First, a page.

Today Amazon announced that it is finally rolling out Kindle-compatible ebooks to public libraries in the U.S., a much-needed evolution of the dominant e-reading platform. But there’s a larger problem that this development fails to address, and it’s an issue exacerbated by every part of Amazon’s business model.
Access to knowledge has long been seen as vital to the public interest – literally, in economic parlance, a “public good” – which is why libraries have always been supported through taxes and philanthropy. (Carnegie’s decision to fund 2,509 of them around the turn of the century being an especially notable example of this.)
I challenge anyone reading this to recall his or her earliest experiences with books – nearly all of which, I’m willing to bet, were second-hand, passed on by family members or purchased in that condition. Now consider that the eBook completely eliminates both the secondary book market and any control that libraries – i.e. the public – has over the copies of a text it has purchased.
Except under limited circumstances, eBooks cannot be loaned or resold. They cannot be gifted, nor discovered on a trip through the shelves of a friend or the local library. They cannot be re-bound and, unlike all the rediscovered works that literally gave birth to the Renaissance, they will not last for centuries. Indeed, publishers are already limiting the number of times a library can loan out an eBook to 26.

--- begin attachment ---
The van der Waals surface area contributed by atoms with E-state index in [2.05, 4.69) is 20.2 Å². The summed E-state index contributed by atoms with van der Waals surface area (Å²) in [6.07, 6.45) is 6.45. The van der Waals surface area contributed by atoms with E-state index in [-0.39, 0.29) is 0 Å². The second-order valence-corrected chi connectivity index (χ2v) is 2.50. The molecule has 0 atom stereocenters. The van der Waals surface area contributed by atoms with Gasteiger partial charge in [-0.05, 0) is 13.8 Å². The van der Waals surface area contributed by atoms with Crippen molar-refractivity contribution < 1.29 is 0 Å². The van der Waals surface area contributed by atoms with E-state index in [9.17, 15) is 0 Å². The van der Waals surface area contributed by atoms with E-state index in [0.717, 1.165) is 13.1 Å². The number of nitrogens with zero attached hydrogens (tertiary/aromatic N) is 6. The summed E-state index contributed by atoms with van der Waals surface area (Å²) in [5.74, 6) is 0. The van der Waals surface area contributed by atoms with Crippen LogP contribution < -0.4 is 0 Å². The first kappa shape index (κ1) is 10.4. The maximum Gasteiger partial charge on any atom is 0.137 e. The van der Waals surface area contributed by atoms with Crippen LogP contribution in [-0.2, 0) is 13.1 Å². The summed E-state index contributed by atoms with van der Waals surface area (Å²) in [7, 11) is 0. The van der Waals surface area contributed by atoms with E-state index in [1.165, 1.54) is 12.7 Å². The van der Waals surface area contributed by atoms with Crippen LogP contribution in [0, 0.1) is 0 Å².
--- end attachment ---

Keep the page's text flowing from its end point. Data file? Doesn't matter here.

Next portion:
If the transition to eBooks is complete – and with libraries being among the most significant buyers of books, it now seems inevitable – the flexibility of book ownership will be gone forever. Knowledge, in as much as books represent it, will belong to someone else.
Worse yet, there is the problem of the e-reader itself. This issue may be resolved by falling prices of e-readers, but there remains the possibility that the demands of profitability will drive makers of e-readers to simply set a floor on the price they’re willing to charge for one and attempt to continually innovate toward tablet-like functionality in order to justify that price.
Unlike books, which are one of the few media that do not require a secondary external device for playback, e-books put additional barriers between readers and knowledge. Some of those barriers, as I’ve mentioned, consist of Digital Rights Management and other attempts to use intellectual property laws as a kind of rent-seeking, but others are more subtle.
One in five children in the U.S. lives below the poverty line, and those numbers are likely to increase as the world economy continues to work through a painful de-leveraging of accrued debt. In the past, the only thing a child needed to read a book was basic literacy, something that our public education system in theory still provides.
Imagine Abraham Lincoln, born in a log cabin, raised in poverty, self-taught from a small cache of books, being stymied in his early education by the lack of an e-reader. And there are countless other examples – in his biography, Bob Dylan recounts spending his first, penniless days in New York City lost in a friend’s library of classics, reading and re-reading the greatest poets of history as he found his own voice.
Sure, these are extreme examples, but it is undeniable that books have a democratizing effect on learning. They are inherently amenable to the frictionless dissemination of information. Durable and cheap to produce, to the point of disposability, their abundance, which we currently take for granted, has been a constant and invisible force for the creation of an informed citizenry.
So the question becomes: Do we want books to become subject to the ‘digital divide?’ Is that really wise, given the trajectory of the 21st century?
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